Tenby Long Course Weekend - Gemma Marshall

Long Course Weekend – July 2015

My whole season has been geared towards completing my first Ironman - in Barcelona, on October 4th 2015.  (I’m not sure why I phrase it ‘my first ironman’ perhaps that’s my subconscious knowing that I’ll need to do another one after I’ve learned from the experience of my first?!)  Anyway, it started with learning to cycle LONG; the Fred Whitton, 112 miles with almost 4,000m of climbing, followed by the Tour of Wessex, 336 miles over three days. After this came learning to run LONG. I had planned on doing the Brighton Marathon, but due to an unexpected operation at the beginning of the year it wasn’t possible.

So here I was, facing my biggest challenge so far…the Long Course Weekend.  I knew I could make the swim and the cycle, but the run was a whole different story. If you’ve read any of my previous blogs/race reports you’ll know that I’m not a runner. I’ve completed half marathons on a couple of occasions but that’s all. The thought of running a marathon (after the hilly cycle and a night to seize up) filled me with dread and bought a tear to my eye!

My training had been going well and Blair (Blair Davies Coaching) had assured me I would be fine! I’m the Queen of self-doubt and didn’t believe him! (Sorry Blair!)  I’d raced the Grafman the weekend before and had come 2nd in my AG so had my confidence boosted a little, a week of being sensible with recovery and training under Blair’s careful watch and off I went on the very long drive to Tenby.

Arriving in Tenby on Friday I pitched my tent (yes, tent! Over the course of the weekend I would recover in a pop up tent – no hot baths or vegging in front of a TV,) Heading in to the town to register I was overwhelmed by the buzz, the town centre was filled with compression socks, visors and neon trainers! It was the most exciting pre-race atmosphere so far, the whole town was excited and supporting the event!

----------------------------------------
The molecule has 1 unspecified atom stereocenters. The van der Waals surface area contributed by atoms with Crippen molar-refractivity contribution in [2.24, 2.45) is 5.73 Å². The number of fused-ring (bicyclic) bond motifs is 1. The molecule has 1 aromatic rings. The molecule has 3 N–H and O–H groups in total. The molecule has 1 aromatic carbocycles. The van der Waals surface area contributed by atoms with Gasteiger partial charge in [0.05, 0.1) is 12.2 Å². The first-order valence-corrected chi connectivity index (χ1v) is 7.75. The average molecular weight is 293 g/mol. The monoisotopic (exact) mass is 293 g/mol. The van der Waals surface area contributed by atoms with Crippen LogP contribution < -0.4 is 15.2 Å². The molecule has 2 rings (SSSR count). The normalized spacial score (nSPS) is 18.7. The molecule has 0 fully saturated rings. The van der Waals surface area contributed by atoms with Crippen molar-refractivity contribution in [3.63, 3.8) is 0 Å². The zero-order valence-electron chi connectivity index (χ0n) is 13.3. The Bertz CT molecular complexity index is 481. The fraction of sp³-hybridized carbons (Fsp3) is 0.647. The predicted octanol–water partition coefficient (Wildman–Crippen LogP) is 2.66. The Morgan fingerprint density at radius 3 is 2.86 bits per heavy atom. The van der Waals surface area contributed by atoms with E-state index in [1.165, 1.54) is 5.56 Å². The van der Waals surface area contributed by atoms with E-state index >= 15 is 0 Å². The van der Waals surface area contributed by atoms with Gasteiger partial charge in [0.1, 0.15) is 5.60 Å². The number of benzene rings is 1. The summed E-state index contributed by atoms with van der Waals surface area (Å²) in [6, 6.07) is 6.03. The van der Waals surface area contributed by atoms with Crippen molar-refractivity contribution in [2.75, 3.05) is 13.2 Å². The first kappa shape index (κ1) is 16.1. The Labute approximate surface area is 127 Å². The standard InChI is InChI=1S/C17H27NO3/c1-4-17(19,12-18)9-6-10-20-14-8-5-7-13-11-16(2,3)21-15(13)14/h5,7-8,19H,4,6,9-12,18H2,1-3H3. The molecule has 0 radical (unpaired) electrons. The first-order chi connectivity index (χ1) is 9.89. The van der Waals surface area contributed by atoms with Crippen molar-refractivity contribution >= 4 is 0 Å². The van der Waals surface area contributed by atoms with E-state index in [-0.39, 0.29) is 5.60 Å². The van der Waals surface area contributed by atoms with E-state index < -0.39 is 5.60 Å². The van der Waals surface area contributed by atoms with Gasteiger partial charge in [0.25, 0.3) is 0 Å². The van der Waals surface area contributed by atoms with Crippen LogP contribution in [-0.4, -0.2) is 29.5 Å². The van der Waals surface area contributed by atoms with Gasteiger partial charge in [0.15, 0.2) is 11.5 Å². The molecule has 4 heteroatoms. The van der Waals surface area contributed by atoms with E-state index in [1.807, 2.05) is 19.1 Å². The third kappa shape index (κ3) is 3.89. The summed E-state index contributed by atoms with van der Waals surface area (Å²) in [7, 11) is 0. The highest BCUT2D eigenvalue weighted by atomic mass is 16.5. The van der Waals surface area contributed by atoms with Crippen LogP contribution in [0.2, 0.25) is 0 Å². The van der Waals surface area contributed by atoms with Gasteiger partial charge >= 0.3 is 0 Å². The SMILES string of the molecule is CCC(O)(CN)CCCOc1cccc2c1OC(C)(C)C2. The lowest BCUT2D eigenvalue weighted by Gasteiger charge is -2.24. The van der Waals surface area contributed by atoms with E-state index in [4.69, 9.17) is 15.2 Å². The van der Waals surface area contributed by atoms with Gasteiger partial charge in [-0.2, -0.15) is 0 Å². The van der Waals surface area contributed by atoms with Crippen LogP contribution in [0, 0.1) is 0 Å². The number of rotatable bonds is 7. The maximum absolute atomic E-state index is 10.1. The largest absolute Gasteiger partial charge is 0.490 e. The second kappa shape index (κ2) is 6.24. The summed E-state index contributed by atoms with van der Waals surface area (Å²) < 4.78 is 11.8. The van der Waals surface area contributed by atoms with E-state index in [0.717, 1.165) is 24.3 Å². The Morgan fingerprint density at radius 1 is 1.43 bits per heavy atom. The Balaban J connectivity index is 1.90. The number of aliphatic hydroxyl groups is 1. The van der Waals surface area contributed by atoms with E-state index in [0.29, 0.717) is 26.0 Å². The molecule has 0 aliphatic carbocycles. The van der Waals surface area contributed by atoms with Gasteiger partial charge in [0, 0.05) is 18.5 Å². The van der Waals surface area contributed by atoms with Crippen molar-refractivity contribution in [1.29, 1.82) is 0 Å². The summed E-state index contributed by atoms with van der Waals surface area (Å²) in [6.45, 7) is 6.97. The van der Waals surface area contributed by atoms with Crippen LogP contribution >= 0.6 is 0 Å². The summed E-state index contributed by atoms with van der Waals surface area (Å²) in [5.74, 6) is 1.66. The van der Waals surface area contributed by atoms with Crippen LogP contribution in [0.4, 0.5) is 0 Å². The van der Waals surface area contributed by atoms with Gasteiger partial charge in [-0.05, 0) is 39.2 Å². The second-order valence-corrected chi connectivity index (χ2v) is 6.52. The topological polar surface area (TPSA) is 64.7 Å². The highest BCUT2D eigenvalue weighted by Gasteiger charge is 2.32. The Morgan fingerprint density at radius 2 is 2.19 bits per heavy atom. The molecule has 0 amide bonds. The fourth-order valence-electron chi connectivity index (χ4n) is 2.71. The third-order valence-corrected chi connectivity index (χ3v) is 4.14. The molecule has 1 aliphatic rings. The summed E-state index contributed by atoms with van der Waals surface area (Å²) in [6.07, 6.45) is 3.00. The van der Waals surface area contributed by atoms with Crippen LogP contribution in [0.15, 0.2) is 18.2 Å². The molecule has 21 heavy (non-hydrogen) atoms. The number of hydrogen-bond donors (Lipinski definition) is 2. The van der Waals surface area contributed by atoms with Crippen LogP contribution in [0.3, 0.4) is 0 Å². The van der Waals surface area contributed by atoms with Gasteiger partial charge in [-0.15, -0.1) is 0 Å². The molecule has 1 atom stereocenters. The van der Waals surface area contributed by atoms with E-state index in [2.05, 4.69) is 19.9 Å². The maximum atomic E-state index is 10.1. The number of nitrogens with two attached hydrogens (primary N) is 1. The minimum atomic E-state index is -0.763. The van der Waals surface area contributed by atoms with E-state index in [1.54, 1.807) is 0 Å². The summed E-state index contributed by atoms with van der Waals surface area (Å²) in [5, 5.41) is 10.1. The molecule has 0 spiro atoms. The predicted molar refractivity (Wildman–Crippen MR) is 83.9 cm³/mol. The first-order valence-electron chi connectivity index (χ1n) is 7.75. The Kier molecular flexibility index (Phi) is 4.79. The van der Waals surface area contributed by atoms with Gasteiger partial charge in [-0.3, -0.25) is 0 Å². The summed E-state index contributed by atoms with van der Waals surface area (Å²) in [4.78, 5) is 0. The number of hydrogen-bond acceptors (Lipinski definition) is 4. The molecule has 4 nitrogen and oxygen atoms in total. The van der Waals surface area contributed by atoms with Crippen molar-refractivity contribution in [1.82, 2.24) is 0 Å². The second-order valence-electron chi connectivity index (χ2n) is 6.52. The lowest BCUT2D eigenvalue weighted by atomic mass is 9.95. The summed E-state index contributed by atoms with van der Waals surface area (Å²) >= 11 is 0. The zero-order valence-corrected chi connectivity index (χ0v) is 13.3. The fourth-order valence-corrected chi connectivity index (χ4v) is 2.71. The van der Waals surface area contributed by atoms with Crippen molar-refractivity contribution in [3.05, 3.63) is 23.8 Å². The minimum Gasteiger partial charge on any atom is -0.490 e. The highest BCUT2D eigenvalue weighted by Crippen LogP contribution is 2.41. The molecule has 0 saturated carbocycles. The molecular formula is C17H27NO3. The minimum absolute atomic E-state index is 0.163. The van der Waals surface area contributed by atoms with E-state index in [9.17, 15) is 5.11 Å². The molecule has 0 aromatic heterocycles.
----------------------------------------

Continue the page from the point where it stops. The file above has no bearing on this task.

The swim started on Friday evening, there were hundreds of swimmers. The yellow caps highlighted the crazy few of us who were taking on the whole Long Course Weekend, I looked around trying to see who the other females were but struggled to find any!  There was a guy stood next to me who I made polite conversation with for a bit while he swung his arms around to warm up.  I later realised (when watching it back on TV) that this was Steven Bayliss. We were all shepherded to the edge of the sea and the countdown began for the start. I was starting at the front so I didn’t have to think about or see the volume of swimmers about to crush each other! It was a good move as I had a relatively clear swim up to the first buoy. The only thing I had to dodge were the Jelly Fish! They were huge, some bigger than the width of my shoulder. I’ve never been so scared swimming! The first lap went quite well and the Australian exit in between laps was really cool, the crowds roared the swimmers on as we ran out and around the rock!

The second lap however was much harder! The tide was changing and despite swimming as hard as I could I was barely moving! It was exhausting! My second lap was a good ten minutes slower than my first.  Crossing the finish line on the beach I was grabbed by the TV crew and gave a little interview – amazingly this made the cut and I had a moment of fame on channel 4 and Eurosport!  This was my longest swim to date and I was grinning from ear to ear, I was so pleased and loved every moment of it!

The next morning was FREEZING! It may have been ‘summer’ but waking up in a tent at the top of a hill in Tenby, in the wind and rain wasn’t pleasant! Quick breakfast and cycle down to the start of the sportive.  I had quite a late start which surprised me, and it turned out to be the fastest wave with no one off behind. Sh!t! How did I end up in this group?! I really had no idea what had gone wrong but I knew I had it all on to get to the finish before the cut off time.  I tried to hang on to some of the wheels in the group, but cruising at 25mph at the start of a hilly 113 mile ride isn’t possible for me. I got dropped. I struggled for the first 20 miles, in horrendous wind and rain, up the relentless hills on my own, I knew I was dead last on the road and it was pretty soul destroying.  At one point there was a turnaround point and I could see the pelotons coming the opposite way…how I longed to be tucked in there! –Head down I felt almost embarrassed for them to see me on my own at the back!!